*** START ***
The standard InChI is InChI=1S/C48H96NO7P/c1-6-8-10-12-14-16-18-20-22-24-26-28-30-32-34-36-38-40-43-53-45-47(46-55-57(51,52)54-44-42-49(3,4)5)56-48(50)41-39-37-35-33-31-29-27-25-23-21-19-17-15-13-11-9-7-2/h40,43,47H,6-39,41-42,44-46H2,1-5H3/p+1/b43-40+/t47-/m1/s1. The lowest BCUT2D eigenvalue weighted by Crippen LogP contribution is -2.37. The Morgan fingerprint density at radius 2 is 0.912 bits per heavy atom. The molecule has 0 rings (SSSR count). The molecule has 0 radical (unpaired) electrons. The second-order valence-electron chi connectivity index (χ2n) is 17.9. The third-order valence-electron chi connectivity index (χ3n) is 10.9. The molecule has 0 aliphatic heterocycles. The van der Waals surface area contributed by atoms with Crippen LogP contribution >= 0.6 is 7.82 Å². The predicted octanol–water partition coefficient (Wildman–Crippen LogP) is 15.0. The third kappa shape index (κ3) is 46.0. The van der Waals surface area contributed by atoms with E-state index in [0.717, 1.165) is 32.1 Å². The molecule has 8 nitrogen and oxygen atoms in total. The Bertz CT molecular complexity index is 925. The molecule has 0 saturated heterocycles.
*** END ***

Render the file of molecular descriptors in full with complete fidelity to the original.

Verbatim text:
The standard InChI is InChI=1S/C48H96NO7P/c1-6-8-10-12-14-16-18-20-22-24-26-28-30-32-34-36-38-40-43-53-45-47(46-55-57(51,52)54-44-42-49(3,4)5)56-48(50)41-39-37-35-33-31-29-27-25-23-21-19-17-15-13-11-9-7-2/h40,43,47H,6-39,41-42,44-46H2,1-5H3/p+1/b43-40+/t47-/m1/s1. The lowest BCUT2D eigenvalue weighted by Crippen LogP contribution is -2.37. The Morgan fingerprint density at radius 2 is 0.912 bits per heavy atom. The molecule has 0 rings (SSSR count). The molecule has 0 radical (unpaired) electrons. The second-order valence-electron chi connectivity index (χ2n) is 17.9. The third-order valence-electron chi connectivity index (χ3n) is 10.9. The molecule has 0 aliphatic heterocycles. The van der Waals surface area contributed by atoms with Crippen LogP contribution >= 0.6 is 7.82 Å². The predicted octanol–water partition coefficient (Wildman–Crippen LogP) is 15.0. The third kappa shape index (κ3) is 46.0. The van der Waals surface area contributed by atoms with E-state index in [0.717, 1.165) is 32.1 Å². The molecule has 8 nitrogen and oxygen atoms in total. The Bertz CT molecular complexity index is 925. The molecule has 0 saturated heterocycles.